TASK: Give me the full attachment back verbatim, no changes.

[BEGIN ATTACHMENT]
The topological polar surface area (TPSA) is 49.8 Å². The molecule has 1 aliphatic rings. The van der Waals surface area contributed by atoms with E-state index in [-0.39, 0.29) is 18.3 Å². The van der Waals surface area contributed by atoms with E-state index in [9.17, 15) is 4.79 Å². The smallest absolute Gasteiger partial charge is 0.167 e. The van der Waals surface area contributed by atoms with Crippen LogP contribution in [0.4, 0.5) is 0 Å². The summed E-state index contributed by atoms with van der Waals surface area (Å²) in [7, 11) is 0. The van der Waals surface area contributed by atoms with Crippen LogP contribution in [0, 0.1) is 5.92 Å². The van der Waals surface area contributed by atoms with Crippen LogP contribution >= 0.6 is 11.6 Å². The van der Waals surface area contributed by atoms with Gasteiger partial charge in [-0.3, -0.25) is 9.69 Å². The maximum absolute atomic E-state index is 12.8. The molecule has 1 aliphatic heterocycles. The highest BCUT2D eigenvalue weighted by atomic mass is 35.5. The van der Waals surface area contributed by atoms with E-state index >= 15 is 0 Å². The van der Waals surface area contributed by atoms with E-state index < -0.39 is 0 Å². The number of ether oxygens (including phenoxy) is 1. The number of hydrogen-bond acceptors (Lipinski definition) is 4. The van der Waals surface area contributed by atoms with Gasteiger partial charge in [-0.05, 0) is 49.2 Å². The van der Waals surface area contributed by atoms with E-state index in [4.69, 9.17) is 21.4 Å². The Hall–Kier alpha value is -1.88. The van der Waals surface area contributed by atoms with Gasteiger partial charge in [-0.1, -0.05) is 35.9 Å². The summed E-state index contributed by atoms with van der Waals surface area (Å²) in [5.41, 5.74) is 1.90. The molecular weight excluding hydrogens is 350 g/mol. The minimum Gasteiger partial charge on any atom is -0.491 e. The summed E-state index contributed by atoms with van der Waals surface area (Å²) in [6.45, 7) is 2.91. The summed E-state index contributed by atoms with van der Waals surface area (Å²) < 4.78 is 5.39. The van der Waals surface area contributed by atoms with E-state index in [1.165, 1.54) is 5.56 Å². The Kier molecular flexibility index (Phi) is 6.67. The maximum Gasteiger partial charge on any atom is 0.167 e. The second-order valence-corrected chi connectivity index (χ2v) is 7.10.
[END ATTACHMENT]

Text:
The topological polar surface area (TPSA) is 49.8 Å². The molecule has 1 aliphatic rings. The van der Waals surface area contributed by atoms with E-state index in [-0.39, 0.29) is 18.3 Å². The van der Waals surface area contributed by atoms with E-state index in [9.17, 15) is 4.79 Å². The smallest absolute Gasteiger partial charge is 0.167 e. The van der Waals surface area contributed by atoms with Crippen LogP contribution in [0.4, 0.5) is 0 Å². The summed E-state index contributed by atoms with van der Waals surface area (Å²) in [7, 11) is 0. The van der Waals surface area contributed by atoms with Crippen LogP contribution in [0, 0.1) is 5.92 Å². The van der Waals surface area contributed by atoms with Crippen LogP contribution >= 0.6 is 11.6 Å². The van der Waals surface area contributed by atoms with Gasteiger partial charge in [-0.3, -0.25) is 9.69 Å². The maximum absolute atomic E-state index is 12.8. The molecule has 1 aliphatic heterocycles. The highest BCUT2D eigenvalue weighted by atomic mass is 35.5. The van der Waals surface area contributed by atoms with E-state index >= 15 is 0 Å². The van der Waals surface area contributed by atoms with E-state index < -0.39 is 0 Å². The number of ether oxygens (including phenoxy) is 1. The number of hydrogen-bond acceptors (Lipinski definition) is 4. The van der Waals surface area contributed by atoms with Gasteiger partial charge in [-0.05, 0) is 49.2 Å². The van der Waals surface area contributed by atoms with E-state index in [4.69, 9.17) is 21.4 Å². The Hall–Kier alpha value is -1.88. The van der Waals surface area contributed by atoms with Gasteiger partial charge in [-0.1, -0.05) is 35.9 Å². The summed E-state index contributed by atoms with van der Waals surface area (Å²) in [5.41, 5.74) is 1.90. The molecular weight excluding hydrogens is 350 g/mol. The minimum Gasteiger partial charge on any atom is -0.491 e. The summed E-state index contributed by atoms with van der Waals surface area (Å²) in [6.45, 7) is 2.91. The summed E-state index contributed by atoms with van der Waals surface area (Å²) < 4.78 is 5.39. The van der Waals surface area contributed by atoms with E-state index in [1.165, 1.54) is 5.56 Å². The Kier molecular flexibility index (Phi) is 6.67. The maximum Gasteiger partial charge on any atom is 0.167 e. The second-order valence-corrected chi connectivity index (χ2v) is 7.10.